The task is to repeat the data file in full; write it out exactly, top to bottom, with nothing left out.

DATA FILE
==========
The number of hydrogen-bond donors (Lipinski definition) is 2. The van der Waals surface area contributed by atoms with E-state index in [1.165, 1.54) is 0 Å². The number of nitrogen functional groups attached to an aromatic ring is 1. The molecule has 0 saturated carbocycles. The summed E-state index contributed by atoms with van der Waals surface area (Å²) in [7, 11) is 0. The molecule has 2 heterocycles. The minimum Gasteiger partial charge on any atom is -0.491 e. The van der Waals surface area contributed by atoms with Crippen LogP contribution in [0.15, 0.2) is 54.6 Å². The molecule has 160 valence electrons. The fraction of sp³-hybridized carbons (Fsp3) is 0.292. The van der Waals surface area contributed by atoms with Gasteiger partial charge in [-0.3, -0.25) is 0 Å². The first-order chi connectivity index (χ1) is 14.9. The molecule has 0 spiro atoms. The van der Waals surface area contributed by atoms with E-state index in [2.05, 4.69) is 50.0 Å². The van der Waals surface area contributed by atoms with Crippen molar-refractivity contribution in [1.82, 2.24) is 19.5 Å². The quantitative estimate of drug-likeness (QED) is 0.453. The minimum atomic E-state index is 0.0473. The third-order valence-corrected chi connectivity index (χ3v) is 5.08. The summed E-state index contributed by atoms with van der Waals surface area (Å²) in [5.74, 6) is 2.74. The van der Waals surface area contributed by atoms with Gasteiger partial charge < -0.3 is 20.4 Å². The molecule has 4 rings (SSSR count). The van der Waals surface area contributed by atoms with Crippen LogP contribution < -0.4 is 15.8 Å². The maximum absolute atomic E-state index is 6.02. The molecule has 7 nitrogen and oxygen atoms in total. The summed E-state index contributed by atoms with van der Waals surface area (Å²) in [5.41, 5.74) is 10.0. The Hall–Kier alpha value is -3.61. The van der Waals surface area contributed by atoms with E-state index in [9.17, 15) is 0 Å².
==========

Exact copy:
The number of hydrogen-bond donors (Lipinski definition) is 2. The van der Waals surface area contributed by atoms with E-state index in [1.165, 1.54) is 0 Å². The number of nitrogen functional groups attached to an aromatic ring is 1. The molecule has 0 saturated carbocycles. The summed E-state index contributed by atoms with van der Waals surface area (Å²) in [7, 11) is 0. The molecule has 2 heterocycles. The minimum Gasteiger partial charge on any atom is -0.491 e. The van der Waals surface area contributed by atoms with Crippen LogP contribution in [0.15, 0.2) is 54.6 Å². The molecule has 160 valence electrons. The fraction of sp³-hybridized carbons (Fsp3) is 0.292. The van der Waals surface area contributed by atoms with Gasteiger partial charge in [-0.3, -0.25) is 0 Å². The first-order chi connectivity index (χ1) is 14.9. The molecule has 0 spiro atoms. The van der Waals surface area contributed by atoms with E-state index in [2.05, 4.69) is 50.0 Å². The van der Waals surface area contributed by atoms with Crippen molar-refractivity contribution in [1.82, 2.24) is 19.5 Å². The quantitative estimate of drug-likeness (QED) is 0.453. The minimum atomic E-state index is 0.0473. The third-order valence-corrected chi connectivity index (χ3v) is 5.08. The summed E-state index contributed by atoms with van der Waals surface area (Å²) in [5.74, 6) is 2.74. The van der Waals surface area contributed by atoms with Gasteiger partial charge < -0.3 is 20.4 Å². The molecule has 4 rings (SSSR count). The van der Waals surface area contributed by atoms with Crippen LogP contribution < -0.4 is 15.8 Å². The maximum absolute atomic E-state index is 6.02. The molecule has 7 nitrogen and oxygen atoms in total. The summed E-state index contributed by atoms with van der Waals surface area (Å²) in [5.41, 5.74) is 10.0. The Hall–Kier alpha value is -3.61. The van der Waals surface area contributed by atoms with E-state index in [9.17, 15) is 0 Å².